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[draft] Structuring projects to guide and inform (for React applications)

Structure describes and prescribes; it tells about the system while nudging you into thinking of, and using it, in a certain way—hopefully, a way that was chosen deliberately, wisely, and points toward the pit of success.

Discussion of React project structures usually centers on the descriptive (“what does folder/file X contain?”) with an intent of easing navigation (“where do I find object/function Y?”). It’s a start, though one with diminishing returns.

In this note I’d like to offer, rather than my preferred project structure, some ways of thinking about the project space, some ways of slicing it, and a discussion of how they nudge developers into thinking about important properties of the system. Even if those ways and properties aren’t right or sufficient in your case, the process should help you come up with ones that are.

Audience #

But first: who does your project speak to? Many eyes will visit it over time and you can’t optimize for all. Take a moment to think of which ones matter.

Developer seniority is less of a factor than you’d think: don’t refrain from using words like container or machine in file names just because juniors might find them unfamiliar; if the concepts are central to the architecture, they need to be faced at some point, and it might well be through the filesystem.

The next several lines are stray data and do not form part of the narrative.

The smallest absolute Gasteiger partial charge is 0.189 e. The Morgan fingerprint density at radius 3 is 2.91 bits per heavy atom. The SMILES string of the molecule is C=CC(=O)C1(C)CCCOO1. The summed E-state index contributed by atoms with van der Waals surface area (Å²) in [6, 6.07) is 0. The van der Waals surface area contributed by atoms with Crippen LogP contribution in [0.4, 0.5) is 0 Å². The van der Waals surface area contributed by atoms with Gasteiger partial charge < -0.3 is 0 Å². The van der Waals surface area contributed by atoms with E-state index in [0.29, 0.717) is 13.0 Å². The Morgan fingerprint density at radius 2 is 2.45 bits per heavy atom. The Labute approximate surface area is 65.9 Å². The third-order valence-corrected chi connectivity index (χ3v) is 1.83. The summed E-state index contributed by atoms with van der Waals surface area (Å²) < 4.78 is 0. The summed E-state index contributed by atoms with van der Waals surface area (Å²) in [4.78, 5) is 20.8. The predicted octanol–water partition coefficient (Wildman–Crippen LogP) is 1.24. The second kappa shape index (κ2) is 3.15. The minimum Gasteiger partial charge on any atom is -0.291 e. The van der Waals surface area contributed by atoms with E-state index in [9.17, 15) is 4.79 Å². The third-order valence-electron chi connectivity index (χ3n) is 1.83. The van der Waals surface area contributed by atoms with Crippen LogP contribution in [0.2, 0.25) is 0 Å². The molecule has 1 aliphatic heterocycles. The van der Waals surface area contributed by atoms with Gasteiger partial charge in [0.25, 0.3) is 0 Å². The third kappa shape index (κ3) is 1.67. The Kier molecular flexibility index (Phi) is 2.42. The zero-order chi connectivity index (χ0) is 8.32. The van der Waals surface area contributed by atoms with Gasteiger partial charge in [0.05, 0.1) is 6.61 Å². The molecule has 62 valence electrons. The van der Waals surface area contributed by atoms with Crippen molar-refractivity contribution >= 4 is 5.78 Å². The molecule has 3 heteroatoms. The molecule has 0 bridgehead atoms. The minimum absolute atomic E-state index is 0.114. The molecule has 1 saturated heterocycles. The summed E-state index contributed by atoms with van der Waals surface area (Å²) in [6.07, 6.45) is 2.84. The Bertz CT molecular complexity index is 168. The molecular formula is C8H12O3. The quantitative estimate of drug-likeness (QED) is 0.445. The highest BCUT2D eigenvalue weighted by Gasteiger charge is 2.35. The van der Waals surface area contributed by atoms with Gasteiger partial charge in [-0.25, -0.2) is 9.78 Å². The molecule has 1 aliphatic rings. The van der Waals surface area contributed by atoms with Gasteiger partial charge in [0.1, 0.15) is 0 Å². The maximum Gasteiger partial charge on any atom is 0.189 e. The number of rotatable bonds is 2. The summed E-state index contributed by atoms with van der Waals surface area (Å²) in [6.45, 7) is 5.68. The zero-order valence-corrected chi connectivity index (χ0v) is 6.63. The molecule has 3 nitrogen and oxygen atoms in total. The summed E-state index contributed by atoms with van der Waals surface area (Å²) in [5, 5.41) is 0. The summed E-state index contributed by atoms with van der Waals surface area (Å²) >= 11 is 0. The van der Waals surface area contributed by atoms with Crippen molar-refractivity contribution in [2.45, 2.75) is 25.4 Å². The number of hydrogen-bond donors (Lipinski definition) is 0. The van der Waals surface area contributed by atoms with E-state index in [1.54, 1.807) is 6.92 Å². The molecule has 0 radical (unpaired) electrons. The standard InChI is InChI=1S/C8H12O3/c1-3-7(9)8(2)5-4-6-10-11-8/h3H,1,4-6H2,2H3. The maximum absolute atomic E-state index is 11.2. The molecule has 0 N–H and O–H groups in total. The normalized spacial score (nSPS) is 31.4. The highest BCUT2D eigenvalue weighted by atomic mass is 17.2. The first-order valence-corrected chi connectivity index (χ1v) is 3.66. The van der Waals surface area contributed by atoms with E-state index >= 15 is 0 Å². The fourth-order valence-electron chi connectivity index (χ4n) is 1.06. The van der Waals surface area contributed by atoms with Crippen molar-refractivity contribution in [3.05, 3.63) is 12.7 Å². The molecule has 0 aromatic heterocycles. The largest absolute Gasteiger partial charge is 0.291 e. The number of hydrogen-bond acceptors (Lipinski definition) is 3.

Project seniority, on the other hand — the time developers spend on the project — is a factor: a project where people from other teams constantly jump in for just a few days, help with something, and jump out, needs loud signposts to macroscopic concepts that are inevitably forgotten between incursions and thus need constant refreshing; think pages/. A stabler team can afford to take the basics for granted and use the bandwidth for far finer points; think pure/ (as in “pure functions”).

You step into a supermarket with sixty seconds to grab a microwaveable tandoori chicken. Do you use them to decipher the layout of the aisles, run to the first one that sounds related (“ready dishes”? “world kitchen”?), frantically browse through the shelves, … or do you find a clerk and ask?

I like to think that something like that went through brains at Google’s when faced with:

Yahoo

To eventually lead to:

Google

It’s tempting to slice your project’s space into a multitude of “aisles” and put everything on “its” shelf. We’re just trying to ease navigation! (And, truth be told, we get a kick out of imparting order.)

~/projects/app$
index.jsx
components/
components/forms/
components/pages/
components/layouts/
components/widgets/

Do you look for SubmitButton.jsx under forms/ or widgets/? More to the point: do you or anyone on your team actually “browses aisles” when looking for something?